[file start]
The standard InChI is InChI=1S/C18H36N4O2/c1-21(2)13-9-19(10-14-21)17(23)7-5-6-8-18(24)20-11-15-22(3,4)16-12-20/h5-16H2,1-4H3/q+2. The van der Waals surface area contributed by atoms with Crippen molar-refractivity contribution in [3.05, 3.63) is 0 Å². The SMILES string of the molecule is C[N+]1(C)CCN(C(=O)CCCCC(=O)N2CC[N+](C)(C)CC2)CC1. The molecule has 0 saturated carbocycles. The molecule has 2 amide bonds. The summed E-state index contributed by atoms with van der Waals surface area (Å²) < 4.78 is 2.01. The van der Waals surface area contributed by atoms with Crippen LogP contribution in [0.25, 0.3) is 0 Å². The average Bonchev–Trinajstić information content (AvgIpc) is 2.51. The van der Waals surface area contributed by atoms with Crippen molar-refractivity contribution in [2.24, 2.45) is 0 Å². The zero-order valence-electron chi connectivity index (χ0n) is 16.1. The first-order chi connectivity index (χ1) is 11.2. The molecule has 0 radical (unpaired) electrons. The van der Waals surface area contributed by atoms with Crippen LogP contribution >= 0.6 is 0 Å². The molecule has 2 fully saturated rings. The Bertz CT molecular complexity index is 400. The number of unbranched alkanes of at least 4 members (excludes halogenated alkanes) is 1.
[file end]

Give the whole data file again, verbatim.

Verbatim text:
The standard InChI is InChI=1S/C18H36N4O2/c1-21(2)13-9-19(10-14-21)17(23)7-5-6-8-18(24)20-11-15-22(3,4)16-12-20/h5-16H2,1-4H3/q+2. The van der Waals surface area contributed by atoms with Crippen molar-refractivity contribution in [3.05, 3.63) is 0 Å². The SMILES string of the molecule is C[N+]1(C)CCN(C(=O)CCCCC(=O)N2CC[N+](C)(C)CC2)CC1. The molecule has 0 saturated carbocycles. The molecule has 2 amide bonds. The summed E-state index contributed by atoms with van der Waals surface area (Å²) < 4.78 is 2.01. The van der Waals surface area contributed by atoms with Crippen LogP contribution in [0.25, 0.3) is 0 Å². The average Bonchev–Trinajstić information content (AvgIpc) is 2.51. The van der Waals surface area contributed by atoms with Crippen molar-refractivity contribution in [2.24, 2.45) is 0 Å². The zero-order valence-electron chi connectivity index (χ0n) is 16.1. The first-order chi connectivity index (χ1) is 11.2. The molecule has 0 radical (unpaired) electrons. The van der Waals surface area contributed by atoms with Crippen LogP contribution >= 0.6 is 0 Å². The molecule has 2 fully saturated rings. The Bertz CT molecular complexity index is 400. The number of unbranched alkanes of at least 4 members (excludes halogenated alkanes) is 1.